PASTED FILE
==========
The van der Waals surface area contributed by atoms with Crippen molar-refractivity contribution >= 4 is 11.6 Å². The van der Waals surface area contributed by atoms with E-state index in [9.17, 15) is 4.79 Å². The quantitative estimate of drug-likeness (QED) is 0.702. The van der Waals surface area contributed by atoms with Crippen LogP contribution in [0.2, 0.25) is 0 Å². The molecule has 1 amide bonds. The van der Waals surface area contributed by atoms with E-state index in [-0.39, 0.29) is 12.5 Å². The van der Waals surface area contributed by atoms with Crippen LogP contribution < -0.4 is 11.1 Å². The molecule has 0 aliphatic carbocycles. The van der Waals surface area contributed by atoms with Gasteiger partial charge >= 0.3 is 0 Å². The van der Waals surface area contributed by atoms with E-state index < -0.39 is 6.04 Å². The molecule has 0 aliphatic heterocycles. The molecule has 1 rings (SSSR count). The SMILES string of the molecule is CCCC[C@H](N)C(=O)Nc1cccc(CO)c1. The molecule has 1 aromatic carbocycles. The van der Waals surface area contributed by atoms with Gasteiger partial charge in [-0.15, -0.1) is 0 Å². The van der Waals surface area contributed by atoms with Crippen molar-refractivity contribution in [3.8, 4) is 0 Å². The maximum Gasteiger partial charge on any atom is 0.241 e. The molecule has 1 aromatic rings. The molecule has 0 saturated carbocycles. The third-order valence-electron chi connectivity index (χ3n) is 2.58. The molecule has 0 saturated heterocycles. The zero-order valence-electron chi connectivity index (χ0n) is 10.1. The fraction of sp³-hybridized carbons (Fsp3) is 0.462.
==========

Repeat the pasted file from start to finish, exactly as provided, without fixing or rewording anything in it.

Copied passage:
The van der Waals surface area contributed by atoms with Crippen molar-refractivity contribution >= 4 is 11.6 Å². The van der Waals surface area contributed by atoms with E-state index in [9.17, 15) is 4.79 Å². The quantitative estimate of drug-likeness (QED) is 0.702. The van der Waals surface area contributed by atoms with Crippen LogP contribution in [0.2, 0.25) is 0 Å². The molecule has 1 amide bonds. The van der Waals surface area contributed by atoms with E-state index in [-0.39, 0.29) is 12.5 Å². The van der Waals surface area contributed by atoms with Crippen LogP contribution < -0.4 is 11.1 Å². The molecule has 0 aliphatic carbocycles. The van der Waals surface area contributed by atoms with Gasteiger partial charge >= 0.3 is 0 Å². The van der Waals surface area contributed by atoms with E-state index < -0.39 is 6.04 Å². The molecule has 0 aliphatic heterocycles. The molecule has 1 rings (SSSR count). The SMILES string of the molecule is CCCC[C@H](N)C(=O)Nc1cccc(CO)c1. The molecule has 1 aromatic carbocycles. The van der Waals surface area contributed by atoms with Gasteiger partial charge in [-0.15, -0.1) is 0 Å². The van der Waals surface area contributed by atoms with Crippen molar-refractivity contribution in [3.8, 4) is 0 Å². The maximum Gasteiger partial charge on any atom is 0.241 e. The molecule has 1 aromatic rings. The molecule has 0 saturated carbocycles. The third-order valence-electron chi connectivity index (χ3n) is 2.58. The molecule has 0 saturated heterocycles. The zero-order valence-electron chi connectivity index (χ0n) is 10.1. The fraction of sp³-hybridized carbons (Fsp3) is 0.462.